Sim: As you know, the device specs are quite different in different geos. In Southeast Asia and Latin America, the average device spec is lower than in other territories. When we launched in Southeast Asia, we did a lot of optimization and [offered] different options for levels of visual quality. Users can change the quality level, the rendering level. That experience helped a lot in turn when we launched in Latin America, which has a similar situation to Southeast Asia. Providing that functionality and optimizing for lower-end devices was a big part of our success there. In Latin America, when we launched there, we hit the top-grossing charts on both iOS and Android right away.
GamesBeat: Did you see any interesting reaction from fans when the game came out? The comparison I might make to Blizzard, where they had their BlizzCon event and told their fans to expect a Diablo game. Everybody assumed it would be on PC, and then, they showed a mobile game, and everyone was unhappy about it. Did you have any similar reactions around Lineage 2?
Sim: I can’t offer very much comment on Diablo or Blizzard, but there’s a couple of interesting phenomena we’ve been observing about Lineage 2: Revolution. One is around user play times. The average play time for the Western version of Lineage 2: Revolution is more than four hours a day. That’s huge, right? It was well above our expectation. It was my understanding that Western gamers, even hardcore mobile RPG players, rarely play more than two hours a day.
Many users play on their smartphones on the go, or when they’re sitting at home and then at their PC, they’ll play through an emulator. We’ve seen this kind of pattern in Asian players before, but we didn’t expect it from Western gamers. For some people, though, if their smartphone doesn’t run the game as well, they can play it through an emulator on their PC. As you know, Lineage 2: Revolution runs on Unreal Engine 4, so if you play it on your PC, it looks like a PC game. That’s been an interesting phenomenon. We’re very surprised by that and very [excited].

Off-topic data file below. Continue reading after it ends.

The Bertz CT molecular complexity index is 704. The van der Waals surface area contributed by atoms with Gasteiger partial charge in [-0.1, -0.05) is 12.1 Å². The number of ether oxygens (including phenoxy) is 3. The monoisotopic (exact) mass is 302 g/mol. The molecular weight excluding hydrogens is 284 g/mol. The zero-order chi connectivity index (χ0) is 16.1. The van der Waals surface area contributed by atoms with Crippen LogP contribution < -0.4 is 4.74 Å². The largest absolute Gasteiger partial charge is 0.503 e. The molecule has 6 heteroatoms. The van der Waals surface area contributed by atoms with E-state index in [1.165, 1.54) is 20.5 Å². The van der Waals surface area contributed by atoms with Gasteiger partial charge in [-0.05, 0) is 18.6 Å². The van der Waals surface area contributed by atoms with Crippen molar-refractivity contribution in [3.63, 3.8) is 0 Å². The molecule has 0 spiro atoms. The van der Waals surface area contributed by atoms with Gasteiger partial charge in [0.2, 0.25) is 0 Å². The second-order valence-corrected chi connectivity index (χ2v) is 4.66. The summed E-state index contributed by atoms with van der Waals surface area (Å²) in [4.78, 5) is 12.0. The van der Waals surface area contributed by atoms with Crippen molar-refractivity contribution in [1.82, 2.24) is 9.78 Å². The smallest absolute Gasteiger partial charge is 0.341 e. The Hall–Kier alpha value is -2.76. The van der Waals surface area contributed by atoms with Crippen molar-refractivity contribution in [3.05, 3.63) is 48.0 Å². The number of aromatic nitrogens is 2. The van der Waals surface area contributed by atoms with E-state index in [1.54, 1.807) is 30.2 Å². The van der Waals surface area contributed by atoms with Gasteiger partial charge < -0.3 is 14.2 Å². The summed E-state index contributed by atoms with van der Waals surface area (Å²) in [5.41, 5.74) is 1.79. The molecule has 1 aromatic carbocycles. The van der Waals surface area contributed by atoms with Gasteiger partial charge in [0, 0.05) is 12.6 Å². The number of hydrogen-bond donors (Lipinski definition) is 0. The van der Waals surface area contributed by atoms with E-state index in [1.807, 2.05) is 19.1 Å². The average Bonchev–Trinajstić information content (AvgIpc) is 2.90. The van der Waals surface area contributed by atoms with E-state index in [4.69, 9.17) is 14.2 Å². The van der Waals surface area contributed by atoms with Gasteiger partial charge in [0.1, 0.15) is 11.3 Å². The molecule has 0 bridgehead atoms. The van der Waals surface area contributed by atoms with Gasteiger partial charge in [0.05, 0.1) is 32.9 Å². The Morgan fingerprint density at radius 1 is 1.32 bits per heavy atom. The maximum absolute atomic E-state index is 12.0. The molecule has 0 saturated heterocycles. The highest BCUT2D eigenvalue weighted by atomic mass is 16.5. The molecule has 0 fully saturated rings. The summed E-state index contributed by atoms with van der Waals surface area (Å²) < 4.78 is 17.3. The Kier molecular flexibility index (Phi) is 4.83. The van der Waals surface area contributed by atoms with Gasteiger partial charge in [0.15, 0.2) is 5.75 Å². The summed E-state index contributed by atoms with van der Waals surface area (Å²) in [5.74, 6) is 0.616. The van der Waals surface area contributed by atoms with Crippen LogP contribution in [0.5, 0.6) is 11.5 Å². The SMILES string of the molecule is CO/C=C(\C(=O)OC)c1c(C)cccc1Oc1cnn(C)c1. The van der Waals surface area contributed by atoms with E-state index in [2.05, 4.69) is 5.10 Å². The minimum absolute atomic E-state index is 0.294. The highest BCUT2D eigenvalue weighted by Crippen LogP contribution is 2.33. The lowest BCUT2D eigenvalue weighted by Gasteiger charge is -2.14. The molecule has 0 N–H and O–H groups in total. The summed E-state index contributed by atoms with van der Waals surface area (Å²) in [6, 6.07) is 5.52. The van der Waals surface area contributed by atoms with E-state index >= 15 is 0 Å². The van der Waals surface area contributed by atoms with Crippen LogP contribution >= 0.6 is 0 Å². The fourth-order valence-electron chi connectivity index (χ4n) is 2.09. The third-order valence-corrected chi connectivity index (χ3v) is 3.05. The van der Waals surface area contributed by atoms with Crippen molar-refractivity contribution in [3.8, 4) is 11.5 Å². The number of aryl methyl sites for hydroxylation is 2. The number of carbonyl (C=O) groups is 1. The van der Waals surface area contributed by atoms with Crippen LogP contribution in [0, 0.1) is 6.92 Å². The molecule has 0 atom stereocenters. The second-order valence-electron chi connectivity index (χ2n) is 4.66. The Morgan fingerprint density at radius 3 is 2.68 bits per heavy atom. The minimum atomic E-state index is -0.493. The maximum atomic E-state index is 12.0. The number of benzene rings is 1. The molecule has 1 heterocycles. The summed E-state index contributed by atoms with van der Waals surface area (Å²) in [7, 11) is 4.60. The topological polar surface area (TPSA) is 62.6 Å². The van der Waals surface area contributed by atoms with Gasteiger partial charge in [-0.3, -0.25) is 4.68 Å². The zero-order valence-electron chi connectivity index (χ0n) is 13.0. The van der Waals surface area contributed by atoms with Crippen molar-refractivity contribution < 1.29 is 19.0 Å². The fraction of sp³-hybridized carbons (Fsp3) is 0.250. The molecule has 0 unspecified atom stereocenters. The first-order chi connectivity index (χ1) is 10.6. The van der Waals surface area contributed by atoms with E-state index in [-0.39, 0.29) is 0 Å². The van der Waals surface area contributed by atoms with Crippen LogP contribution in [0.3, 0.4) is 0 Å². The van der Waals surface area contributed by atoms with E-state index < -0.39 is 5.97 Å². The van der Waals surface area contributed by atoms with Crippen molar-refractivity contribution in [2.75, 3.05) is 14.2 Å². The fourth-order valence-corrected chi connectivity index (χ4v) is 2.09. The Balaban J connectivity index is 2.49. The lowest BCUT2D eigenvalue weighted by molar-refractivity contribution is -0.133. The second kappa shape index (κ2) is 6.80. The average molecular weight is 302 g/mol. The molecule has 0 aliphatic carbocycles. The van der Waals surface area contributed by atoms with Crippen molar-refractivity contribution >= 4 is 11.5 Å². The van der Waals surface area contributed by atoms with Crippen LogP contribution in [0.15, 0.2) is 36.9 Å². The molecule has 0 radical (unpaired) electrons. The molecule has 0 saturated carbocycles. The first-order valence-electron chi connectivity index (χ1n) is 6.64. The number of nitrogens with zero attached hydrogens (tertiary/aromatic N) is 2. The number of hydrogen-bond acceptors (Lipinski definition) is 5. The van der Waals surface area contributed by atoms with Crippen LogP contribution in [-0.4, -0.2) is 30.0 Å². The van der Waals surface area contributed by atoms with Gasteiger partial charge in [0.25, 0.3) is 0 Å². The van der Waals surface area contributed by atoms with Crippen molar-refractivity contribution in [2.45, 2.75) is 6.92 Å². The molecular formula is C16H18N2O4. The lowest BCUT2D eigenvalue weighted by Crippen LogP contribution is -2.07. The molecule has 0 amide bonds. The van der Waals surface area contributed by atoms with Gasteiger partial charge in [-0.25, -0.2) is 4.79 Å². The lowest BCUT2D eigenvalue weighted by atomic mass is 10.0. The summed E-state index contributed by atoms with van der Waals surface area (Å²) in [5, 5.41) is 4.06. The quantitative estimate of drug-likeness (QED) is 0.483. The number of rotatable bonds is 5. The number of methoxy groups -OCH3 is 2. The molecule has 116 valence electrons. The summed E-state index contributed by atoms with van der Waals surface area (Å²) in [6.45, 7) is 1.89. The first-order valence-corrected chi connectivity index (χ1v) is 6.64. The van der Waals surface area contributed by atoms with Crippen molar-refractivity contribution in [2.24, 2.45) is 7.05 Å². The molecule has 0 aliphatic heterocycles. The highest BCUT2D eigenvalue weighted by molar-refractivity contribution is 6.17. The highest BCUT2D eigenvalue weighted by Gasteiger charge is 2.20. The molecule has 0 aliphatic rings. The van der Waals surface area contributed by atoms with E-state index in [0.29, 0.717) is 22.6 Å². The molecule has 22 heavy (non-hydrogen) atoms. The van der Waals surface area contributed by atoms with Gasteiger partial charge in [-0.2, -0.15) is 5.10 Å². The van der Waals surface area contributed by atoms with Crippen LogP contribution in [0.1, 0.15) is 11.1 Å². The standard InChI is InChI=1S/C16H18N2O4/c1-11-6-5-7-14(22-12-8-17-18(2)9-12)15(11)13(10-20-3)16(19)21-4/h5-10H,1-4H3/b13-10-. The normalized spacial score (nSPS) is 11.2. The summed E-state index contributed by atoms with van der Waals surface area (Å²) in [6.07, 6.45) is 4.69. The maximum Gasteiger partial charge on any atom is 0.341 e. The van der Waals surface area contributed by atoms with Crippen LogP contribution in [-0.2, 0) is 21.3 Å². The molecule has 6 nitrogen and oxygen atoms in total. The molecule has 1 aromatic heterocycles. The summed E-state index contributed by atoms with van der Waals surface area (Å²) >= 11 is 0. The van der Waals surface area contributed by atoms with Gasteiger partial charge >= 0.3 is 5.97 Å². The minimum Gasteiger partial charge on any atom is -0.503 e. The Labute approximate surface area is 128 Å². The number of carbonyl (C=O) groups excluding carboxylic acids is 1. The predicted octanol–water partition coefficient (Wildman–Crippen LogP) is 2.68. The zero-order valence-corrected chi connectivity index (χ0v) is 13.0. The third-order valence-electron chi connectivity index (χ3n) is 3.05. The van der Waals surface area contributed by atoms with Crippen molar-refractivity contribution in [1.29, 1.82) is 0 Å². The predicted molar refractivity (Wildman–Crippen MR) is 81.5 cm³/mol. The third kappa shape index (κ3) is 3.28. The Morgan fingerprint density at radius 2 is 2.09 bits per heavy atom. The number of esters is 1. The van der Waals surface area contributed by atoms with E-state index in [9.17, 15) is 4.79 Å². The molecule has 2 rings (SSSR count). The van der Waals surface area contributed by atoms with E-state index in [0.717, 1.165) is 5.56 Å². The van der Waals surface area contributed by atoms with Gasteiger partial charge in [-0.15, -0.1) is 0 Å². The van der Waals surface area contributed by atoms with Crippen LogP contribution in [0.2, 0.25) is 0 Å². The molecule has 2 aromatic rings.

Second, the growth system. Lineage 2: Revolution has a somewhat original growth system. We tried to make it easier for players to grow their characters. But some players have spent so much time that they’ve grown faster than our expectation. We’ve adjusted the growth system to be more acceptable and deliver more content. The content consumption speed has been faster than we expected, so we’ve had to rush to provide more patches.
GamesBeat: As far as monetization, have you noticed any differences in monetization across different territories?
Sim: As far as monetization goes, the basic mechanics are similar in each territory, but Western gamers are less accepting of the enhancement failure. Many Asian MMORPGs, even on PC, have an enhancement system where there’s a ratio where you either have a success or a failure. We’ve observed that a lot of Western gamers are less accepting of that aspect of the growth system. We tried to rebuild that model and remove that barrier. We’ll keep doing that. We keep learning from user behavior and keep analyzing user play patterns to revise our business model.
GamesBeat: As far as what keeps people coming back, is it clan activity or other things?
Sim: It’s more than a year since the game launched, so many players have already reached a very high level. When new users come in, it’s hard to catch up to the content for high-end users. That’s why we provide the Orc character option, which starts at level 180. When users make a new character, they can go straight to a higher level of rank to join in high-level content more easily. That’s one way we’re trying to appeal to new users and bring them in. Our collaboration with DC Comics is another way of appealing to new users.